Distractions between eats “Twilight Epiphany” Skyspace at Rice University Jog or stroll through Buffalo Bayou Park Browse Old Blue House Antiques Houston Museum of Natural Science Space Center Houston
New Orleans, or NOLA as the locals call it, is most notably known for its Jazz & Heritage Festival, Hurricane cocktails, and wild, vice-filled Mardi Gras celebration. NOLA does make an appearance on many foodie destination lists (American and international), but the local chefs are cooking up eats that are so wildly different than most other U.S. cities that it’s worth a review of their mouthwatering offerings.
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Café Du Monde Start your day at this coffee shop with an order of café au lait and French-style beignets (one order comes with three). The original coffee stand started in 1862, so this French Quarter fixture is a must, especially because you can’t leave NOLA without eating powdery beignets.
If you want the quintessential New Orleans experience, head to Commander’s Palace in the Garden District. This restaurant, in business since 1880, is #2 right now on Zagat’s top 50 NOLA restaurants list (but #1 under creole cuisine). Order the shrimp & tasso henican, turtle soup, and crawfish risotto. And because you’re in NOLA, get a side order of the crawfish tails, because you can never have too many.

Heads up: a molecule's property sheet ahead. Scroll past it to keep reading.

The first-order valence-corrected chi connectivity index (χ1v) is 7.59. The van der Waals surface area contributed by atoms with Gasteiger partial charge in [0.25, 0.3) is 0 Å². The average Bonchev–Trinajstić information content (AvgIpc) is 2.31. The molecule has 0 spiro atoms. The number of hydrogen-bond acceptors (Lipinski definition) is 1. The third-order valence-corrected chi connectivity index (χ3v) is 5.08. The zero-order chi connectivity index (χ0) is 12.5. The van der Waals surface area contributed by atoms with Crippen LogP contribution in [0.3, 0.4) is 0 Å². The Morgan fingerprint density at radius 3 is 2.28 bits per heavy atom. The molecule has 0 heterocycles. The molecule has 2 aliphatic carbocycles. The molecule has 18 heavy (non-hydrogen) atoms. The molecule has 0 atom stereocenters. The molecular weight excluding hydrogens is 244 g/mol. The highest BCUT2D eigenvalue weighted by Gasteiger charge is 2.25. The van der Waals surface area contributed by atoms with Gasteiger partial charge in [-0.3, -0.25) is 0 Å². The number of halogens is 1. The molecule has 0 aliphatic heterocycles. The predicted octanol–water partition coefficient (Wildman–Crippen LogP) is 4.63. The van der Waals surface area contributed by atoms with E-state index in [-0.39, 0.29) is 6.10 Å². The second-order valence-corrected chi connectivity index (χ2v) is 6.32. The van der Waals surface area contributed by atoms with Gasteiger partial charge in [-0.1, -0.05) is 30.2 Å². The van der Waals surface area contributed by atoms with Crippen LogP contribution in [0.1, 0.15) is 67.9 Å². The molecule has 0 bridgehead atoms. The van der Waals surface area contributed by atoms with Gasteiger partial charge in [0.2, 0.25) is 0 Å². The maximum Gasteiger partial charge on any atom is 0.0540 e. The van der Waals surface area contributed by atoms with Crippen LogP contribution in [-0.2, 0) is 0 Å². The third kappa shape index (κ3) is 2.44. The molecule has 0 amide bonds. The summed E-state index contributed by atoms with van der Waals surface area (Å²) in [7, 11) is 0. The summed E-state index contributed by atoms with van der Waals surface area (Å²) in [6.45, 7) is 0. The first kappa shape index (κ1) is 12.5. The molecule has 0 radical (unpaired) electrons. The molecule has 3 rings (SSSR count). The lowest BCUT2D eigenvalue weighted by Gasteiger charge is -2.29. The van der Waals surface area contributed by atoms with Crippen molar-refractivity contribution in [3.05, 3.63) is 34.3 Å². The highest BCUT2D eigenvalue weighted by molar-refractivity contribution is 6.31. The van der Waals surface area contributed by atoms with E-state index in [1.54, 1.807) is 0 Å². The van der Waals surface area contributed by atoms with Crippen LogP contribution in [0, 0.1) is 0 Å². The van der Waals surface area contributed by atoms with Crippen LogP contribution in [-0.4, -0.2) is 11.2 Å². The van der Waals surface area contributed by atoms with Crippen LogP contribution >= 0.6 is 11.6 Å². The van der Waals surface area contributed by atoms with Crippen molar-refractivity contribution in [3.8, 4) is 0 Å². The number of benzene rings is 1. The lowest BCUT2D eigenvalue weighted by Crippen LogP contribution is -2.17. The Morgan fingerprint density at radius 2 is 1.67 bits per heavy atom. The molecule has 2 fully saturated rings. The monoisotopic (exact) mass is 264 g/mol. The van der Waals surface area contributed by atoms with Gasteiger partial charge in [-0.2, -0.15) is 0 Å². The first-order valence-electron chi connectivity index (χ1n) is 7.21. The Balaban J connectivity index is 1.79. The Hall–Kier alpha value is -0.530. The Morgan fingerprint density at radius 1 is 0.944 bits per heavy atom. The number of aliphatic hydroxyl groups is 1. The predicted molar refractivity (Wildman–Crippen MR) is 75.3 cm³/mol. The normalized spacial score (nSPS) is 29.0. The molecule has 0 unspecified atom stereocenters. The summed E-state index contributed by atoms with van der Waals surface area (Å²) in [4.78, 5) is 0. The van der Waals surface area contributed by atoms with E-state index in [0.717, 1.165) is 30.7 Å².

This isn’t a weekend joint. They serve up home-style Creole eats during lunch Tuesdays through Fridays and dinner on Fridays. Extend your stay if you must, because it’s not to be missed. Chef Leah Chase is known as the “Queen of Creole Cuisine” and just earned the 2016 James Beard Lifetime Achievement award – so you know her food is finger-lickin’ good. Indulge in NOLA staples like po’ boys, gumbo, fried oysters, red beans and rice, fried chicken, and shrimp clemenceau.
What a local has to say “Cooter Brown’s is one of NOLA’s best dive bars and has some great food as well,” says Jonathan Nierman, 35. “Their biggest draw is the raw oysters, which are fresh, delicious, and affordable. You’ve got to get at least a half dozen. But they also have great po’ boys, fried seafood, and muffalettas. I suggest the shrimp po’ boy, which is huge and fantastic.”
Distractions between eats Walking tour of the French Quarter and Garden District Enjoy live music on Bourbon Street Take a swamp tour via airboat New Orleans Museum of Art National World War II Museum
America is full of delicious food options, making it difficult to decide where to go first. When planning your own food-centric getaway, start by considering what type of cuisine you’d like to indulge in. Then maximize your trip by combining nearby cities that are a short bus, train, or plane ride away, like Houston with New Orleans or Pittsburgh with Philadelphia. Plan to travel during low season, as restaurants will be less crowded and cooking classes and food tours won’t fill up as quickly. Take your time with each bite, and enjoy all the culinary delights that your destination of choice has to offer.